Covid-19, in Europe more than 700,000 contagions in a week: partial lockdown at the start

New COVID-19 infections in Europe: the situation is particularly serious in Spain, France, UK, Belgium, and the Netherlands, but is also worsening in Germany and Italy.

More than 700,000 cases in the last week across Europe: more and more European states are facing the second wave of coronavirus infections.

The situation is particularly serious in Spain, France, the UK, Belgium, and the Netherlands, but also getting worse in Germany and Italy.

In the United Kingdom, 19,724 new cases were recorded yesterday, a new daily record.

Spain and Germany also set new records, with 11,970 and 5,132 cases respectively.

COVID-19 in Europe, the choice is for partial lockdowns

Partial lockdowns were also imposed in the Netherlands and Catalonia, as well as in the Czech Republic and Northern Ireland, where schools were also closed.

In France, President Emmanuel Macron announced last night that the country is back in a health emergency.

Having recorded 22,591 new cases in the past 24 hours, Macron has decided that in Paris and eight other metropolitan cities there will be a curfew from 9 p.m. to 6 a.m., starting Saturday, October 17.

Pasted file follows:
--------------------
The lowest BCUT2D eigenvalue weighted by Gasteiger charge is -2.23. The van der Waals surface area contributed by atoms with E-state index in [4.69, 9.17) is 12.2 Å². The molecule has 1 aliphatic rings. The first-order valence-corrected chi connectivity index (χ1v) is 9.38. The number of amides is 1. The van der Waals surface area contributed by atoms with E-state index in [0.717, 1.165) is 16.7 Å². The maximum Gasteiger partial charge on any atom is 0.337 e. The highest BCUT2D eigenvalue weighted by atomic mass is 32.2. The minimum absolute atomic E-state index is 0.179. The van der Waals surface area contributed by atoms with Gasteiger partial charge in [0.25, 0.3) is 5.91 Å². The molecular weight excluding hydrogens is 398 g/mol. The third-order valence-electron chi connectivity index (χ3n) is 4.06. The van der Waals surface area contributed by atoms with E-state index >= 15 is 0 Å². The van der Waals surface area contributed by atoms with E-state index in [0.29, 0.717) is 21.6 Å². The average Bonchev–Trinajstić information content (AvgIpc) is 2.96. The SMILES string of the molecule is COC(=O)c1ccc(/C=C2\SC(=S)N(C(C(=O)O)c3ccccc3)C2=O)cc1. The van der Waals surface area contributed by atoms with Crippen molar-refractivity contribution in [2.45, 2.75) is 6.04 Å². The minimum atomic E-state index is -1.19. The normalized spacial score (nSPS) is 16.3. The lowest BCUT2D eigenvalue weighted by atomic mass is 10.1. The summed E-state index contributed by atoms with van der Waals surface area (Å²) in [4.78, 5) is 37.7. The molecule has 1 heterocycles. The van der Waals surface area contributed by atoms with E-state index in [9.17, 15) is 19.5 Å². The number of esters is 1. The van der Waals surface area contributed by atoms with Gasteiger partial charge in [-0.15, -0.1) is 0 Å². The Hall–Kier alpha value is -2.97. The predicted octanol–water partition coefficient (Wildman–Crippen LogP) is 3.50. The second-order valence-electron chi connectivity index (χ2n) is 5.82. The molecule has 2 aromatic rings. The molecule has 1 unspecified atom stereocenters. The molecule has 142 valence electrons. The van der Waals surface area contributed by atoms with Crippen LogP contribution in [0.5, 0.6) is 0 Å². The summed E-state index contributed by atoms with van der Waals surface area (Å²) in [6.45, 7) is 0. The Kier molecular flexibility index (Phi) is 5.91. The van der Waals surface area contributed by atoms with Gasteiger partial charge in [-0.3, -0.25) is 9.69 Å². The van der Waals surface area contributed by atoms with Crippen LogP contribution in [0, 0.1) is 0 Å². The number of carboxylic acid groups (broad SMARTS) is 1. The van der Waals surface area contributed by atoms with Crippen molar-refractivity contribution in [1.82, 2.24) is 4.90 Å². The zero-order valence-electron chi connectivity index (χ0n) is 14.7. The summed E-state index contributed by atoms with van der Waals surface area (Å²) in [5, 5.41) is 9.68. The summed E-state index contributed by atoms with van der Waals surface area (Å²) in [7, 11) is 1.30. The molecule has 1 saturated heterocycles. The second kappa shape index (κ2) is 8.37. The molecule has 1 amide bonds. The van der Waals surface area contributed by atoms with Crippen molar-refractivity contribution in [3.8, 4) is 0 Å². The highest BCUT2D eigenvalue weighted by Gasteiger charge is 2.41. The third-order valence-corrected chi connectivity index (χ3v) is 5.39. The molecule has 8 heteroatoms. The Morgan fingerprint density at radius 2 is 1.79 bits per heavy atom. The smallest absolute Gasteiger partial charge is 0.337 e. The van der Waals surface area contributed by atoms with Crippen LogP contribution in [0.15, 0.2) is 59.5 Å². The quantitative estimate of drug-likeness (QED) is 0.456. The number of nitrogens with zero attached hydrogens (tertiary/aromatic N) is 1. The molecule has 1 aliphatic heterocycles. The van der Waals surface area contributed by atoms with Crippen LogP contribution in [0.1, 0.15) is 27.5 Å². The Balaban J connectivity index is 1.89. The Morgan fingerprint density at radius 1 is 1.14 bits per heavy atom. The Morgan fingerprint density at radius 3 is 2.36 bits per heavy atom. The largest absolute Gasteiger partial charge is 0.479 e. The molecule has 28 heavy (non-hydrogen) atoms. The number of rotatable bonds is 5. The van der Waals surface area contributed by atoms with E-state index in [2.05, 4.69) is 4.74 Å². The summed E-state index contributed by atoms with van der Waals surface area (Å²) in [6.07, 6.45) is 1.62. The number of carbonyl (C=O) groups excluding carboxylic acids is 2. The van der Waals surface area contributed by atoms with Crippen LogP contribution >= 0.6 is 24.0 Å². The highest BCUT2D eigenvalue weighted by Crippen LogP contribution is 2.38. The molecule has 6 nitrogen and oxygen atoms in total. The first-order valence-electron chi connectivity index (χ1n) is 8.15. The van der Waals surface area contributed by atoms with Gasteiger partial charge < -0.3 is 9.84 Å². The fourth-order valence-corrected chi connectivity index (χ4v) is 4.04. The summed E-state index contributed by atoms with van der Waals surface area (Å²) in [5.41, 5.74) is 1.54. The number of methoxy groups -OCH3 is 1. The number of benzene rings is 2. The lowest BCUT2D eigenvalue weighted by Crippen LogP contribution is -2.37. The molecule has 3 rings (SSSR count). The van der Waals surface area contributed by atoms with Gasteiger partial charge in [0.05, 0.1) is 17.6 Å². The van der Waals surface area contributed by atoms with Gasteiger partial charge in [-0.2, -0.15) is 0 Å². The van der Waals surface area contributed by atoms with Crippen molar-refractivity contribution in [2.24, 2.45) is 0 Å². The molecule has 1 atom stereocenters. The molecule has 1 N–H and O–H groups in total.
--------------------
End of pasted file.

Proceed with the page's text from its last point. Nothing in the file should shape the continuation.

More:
The curfew will be valid for at least one month, and then the French authorities will consider whether to renew it until December 1st.

“We have not lost control, but the situation is worrying,” said Macron.

“We have entered a phase in which we must react”.

The French president then made it clear that at the moment a new national lockdown would be a “disproportionate” measure: “It’s not easy to be young in 2020” said Macron justifying the decision to impose a night curfew.

Berlin is also taking new measures.

Chancellor Angela Merkel has determined that to reduce contagion in the areas most at risk – where there are more than 35 contagions per 100,000 inhabitants – bars and restaurants will have to close at 11 pm. “We will see the results of our choices in ten days, so we have to wait,” explained the German Chancellor.

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Agenzia Dire

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